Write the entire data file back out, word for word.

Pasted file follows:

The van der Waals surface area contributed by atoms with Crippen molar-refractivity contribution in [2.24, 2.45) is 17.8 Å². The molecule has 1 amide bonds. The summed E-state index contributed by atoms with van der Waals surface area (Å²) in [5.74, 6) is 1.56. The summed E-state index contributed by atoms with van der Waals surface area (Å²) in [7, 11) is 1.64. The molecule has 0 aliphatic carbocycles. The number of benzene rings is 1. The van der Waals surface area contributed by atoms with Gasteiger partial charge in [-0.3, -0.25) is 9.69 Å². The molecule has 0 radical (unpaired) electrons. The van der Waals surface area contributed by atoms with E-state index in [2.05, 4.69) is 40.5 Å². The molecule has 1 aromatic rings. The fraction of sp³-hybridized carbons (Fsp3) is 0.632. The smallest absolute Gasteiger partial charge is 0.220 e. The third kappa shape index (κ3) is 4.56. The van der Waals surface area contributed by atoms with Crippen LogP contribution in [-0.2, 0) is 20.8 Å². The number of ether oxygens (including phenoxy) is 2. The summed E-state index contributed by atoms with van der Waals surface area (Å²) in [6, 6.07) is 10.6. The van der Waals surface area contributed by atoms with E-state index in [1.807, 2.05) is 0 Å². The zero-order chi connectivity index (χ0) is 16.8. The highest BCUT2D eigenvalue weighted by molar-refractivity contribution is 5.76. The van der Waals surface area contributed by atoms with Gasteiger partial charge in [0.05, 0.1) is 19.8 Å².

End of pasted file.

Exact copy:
The van der Waals surface area contributed by atoms with Crippen molar-refractivity contribution in [2.24, 2.45) is 17.8 Å². The molecule has 1 amide bonds. The summed E-state index contributed by atoms with van der Waals surface area (Å²) in [5.74, 6) is 1.56. The summed E-state index contributed by atoms with van der Waals surface area (Å²) in [7, 11) is 1.64. The molecule has 0 aliphatic carbocycles. The number of benzene rings is 1. The van der Waals surface area contributed by atoms with Gasteiger partial charge in [-0.3, -0.25) is 9.69 Å². The molecule has 0 radical (unpaired) electrons. The van der Waals surface area contributed by atoms with E-state index in [2.05, 4.69) is 40.5 Å². The molecule has 1 aromatic rings. The fraction of sp³-hybridized carbons (Fsp3) is 0.632. The smallest absolute Gasteiger partial charge is 0.220 e. The third kappa shape index (κ3) is 4.56. The van der Waals surface area contributed by atoms with Crippen LogP contribution in [-0.2, 0) is 20.8 Å². The number of ether oxygens (including phenoxy) is 2. The summed E-state index contributed by atoms with van der Waals surface area (Å²) in [6, 6.07) is 10.6. The van der Waals surface area contributed by atoms with E-state index in [1.807, 2.05) is 0 Å². The zero-order chi connectivity index (χ0) is 16.8. The highest BCUT2D eigenvalue weighted by molar-refractivity contribution is 5.76. The van der Waals surface area contributed by atoms with Gasteiger partial charge in [0.05, 0.1) is 19.8 Å².